Anze Kopitar's Goal Lifts Kings, 2-1, in Overtime
Center scores on a breakaway 8 minutes 13 seconds into the extra period.
Kings center Anze Kopitar, left, scores the winning goal past New Jersey goalie Martin Brodeur during the Kings' 2-1 overtime victory in Game 1 of the Stanley Cup Final on Wednesday. (Robert Gauthier / Los Angeles Times / May 30, 2012)
On a night that required sweat and skill, the Kings got both in a 2-1 overtime victory against the New Jersey Devils in Game 1 of the Stanley Cup Final on Wednesday night.
Center Anze Kopitar scored on a breakaway 8 minutes 13 seconds into overtime, moving the Kings to within three victories of their first Cup in franchise history.
They are 13-2 in the playoffs and 9-0 on the road, extending their NHL record for one playoff season.
Jonathan Quick recorded his 11th straight road playoff win, dating to last year, moving past Billy Smith of the New York Islanders.
The goal given up by Quick was a wild one, deflecting in off teammate Slava Voynov late in the second period to make it 1-1.
The goal was credited to defenseman Anton Volchenkov.
"It's a bounce. That's part of the game," Quick said.
What took 68:13 gave the Kings their first win in the best-of-seven series, most of those minutes decidedly untidy and almost all of them sweltering at the Prudential Center.
Not only were they dealing with a different in-arena climate, but they had to try to solve a, well, different goalie.
The Kings were often befuddled by the Devils' Martin Brodeur, who threw some old-school looks at them.
Until Kopitar solved Brodeur with a forehand deke, the only other Kings' player to get one past Brodeur was fourth-line forward Colin Fraser, who made it 1-0 at 9:56 of the first period.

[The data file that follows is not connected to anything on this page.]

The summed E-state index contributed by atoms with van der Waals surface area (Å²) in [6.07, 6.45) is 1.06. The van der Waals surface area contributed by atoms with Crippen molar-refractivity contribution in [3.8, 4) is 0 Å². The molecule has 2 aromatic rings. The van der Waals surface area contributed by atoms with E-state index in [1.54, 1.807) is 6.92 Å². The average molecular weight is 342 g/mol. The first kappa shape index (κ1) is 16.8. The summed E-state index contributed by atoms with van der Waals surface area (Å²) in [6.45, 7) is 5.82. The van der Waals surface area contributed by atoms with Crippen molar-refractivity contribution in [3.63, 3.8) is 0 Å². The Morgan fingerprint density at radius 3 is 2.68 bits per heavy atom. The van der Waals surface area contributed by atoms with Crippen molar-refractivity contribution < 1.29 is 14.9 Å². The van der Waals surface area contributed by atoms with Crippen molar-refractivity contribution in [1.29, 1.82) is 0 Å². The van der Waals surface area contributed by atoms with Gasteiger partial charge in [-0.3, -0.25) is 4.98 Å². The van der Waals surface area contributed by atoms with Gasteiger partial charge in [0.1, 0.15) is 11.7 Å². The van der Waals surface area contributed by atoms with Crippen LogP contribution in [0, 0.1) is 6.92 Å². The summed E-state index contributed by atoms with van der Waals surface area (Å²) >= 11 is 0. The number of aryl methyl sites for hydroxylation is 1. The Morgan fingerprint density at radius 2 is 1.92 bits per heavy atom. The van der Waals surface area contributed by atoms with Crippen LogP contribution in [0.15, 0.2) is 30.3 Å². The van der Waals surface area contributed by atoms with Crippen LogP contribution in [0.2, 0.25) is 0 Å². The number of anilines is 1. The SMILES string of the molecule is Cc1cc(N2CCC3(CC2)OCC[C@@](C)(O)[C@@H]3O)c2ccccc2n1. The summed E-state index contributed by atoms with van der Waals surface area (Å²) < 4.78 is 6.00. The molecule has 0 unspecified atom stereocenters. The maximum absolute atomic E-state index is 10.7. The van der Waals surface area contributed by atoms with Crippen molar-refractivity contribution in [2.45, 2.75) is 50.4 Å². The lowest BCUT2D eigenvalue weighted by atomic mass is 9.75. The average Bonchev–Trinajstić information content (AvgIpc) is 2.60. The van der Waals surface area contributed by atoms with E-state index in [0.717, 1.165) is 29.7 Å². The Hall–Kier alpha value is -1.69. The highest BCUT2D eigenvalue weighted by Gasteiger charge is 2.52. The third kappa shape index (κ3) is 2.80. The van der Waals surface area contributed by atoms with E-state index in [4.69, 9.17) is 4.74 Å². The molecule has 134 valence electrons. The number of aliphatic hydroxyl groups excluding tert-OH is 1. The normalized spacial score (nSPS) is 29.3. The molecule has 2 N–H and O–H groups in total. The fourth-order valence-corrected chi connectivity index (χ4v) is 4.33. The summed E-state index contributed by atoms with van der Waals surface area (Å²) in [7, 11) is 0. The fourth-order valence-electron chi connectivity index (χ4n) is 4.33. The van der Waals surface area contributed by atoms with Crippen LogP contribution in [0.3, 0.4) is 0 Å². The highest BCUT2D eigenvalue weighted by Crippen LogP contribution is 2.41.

Brodeur stopped defenseman Drew Doughty in the third period with a double-stack pad save.
"I didn't expect that at all," Doughty said. "We watched tons of video on him before the series started. We knew he was a different kind of goalie. He does things you don't see."
So does Kopitar.
But no one missed the move he put on Brodeur after the Devils got caught on a rare bad read in overtime.
Kopitar's linemate, Justin Williams, who was along the boards, hit him with an area pass, and Kopitar's uncanny skill set took over in open ice with a little assist from his memory bank.
"I went forehand," Kopitar said. "I guess that goes back a few years when, you know, we were in the shootout in L.A., and I went backhand on him. Maybe he thought I was going to do it again. Tonight I just wanted to mix it up a little bit."
Brown was asked when he thought the Kings had the game in hand and he chuckled.
"When I was laying on the ice and Kopi had the puck," he said. "It was about the only time. It happened pretty quick."
The troublesome conditions were noticeable in the arena and the puzzle of the bouncing puck hit a note with some NHL players watching on TV.
Jordan Eberle of the Edmonton Oilers tweeted during the game: "Who built the square rink in New Jersey. The puck has bounced out of the one corner like 10 times."
Penner had his own take on it.
"We both saw the same thing, the way the puck bounced," he said. "I think it spent more time rolling than it did flat."
The Kings survived the desert heat of Arizona. Bring on the humidity.
"That's the first time we've had to deal with the humidity in the building," Brown said. "We played Phoenix ... it's hot outside but it's pretty easy to play in that type of climate. This is a challenge for some, at least this team hasn't experienced it."
The Kings have scored first in five of their nine road playoff games, and have been ahead or tied after 20 minutes in all but two.
"Our fourth line might have been our best line tonight," Brown said. "And that's a credit to them. Our best players need to be our best players most of the time. ... Me personally, it was probably my worst game of the playoffs.
"That's why you have teammates to pick you up and our fourth line was great tonight and they got us started and weathered the storm."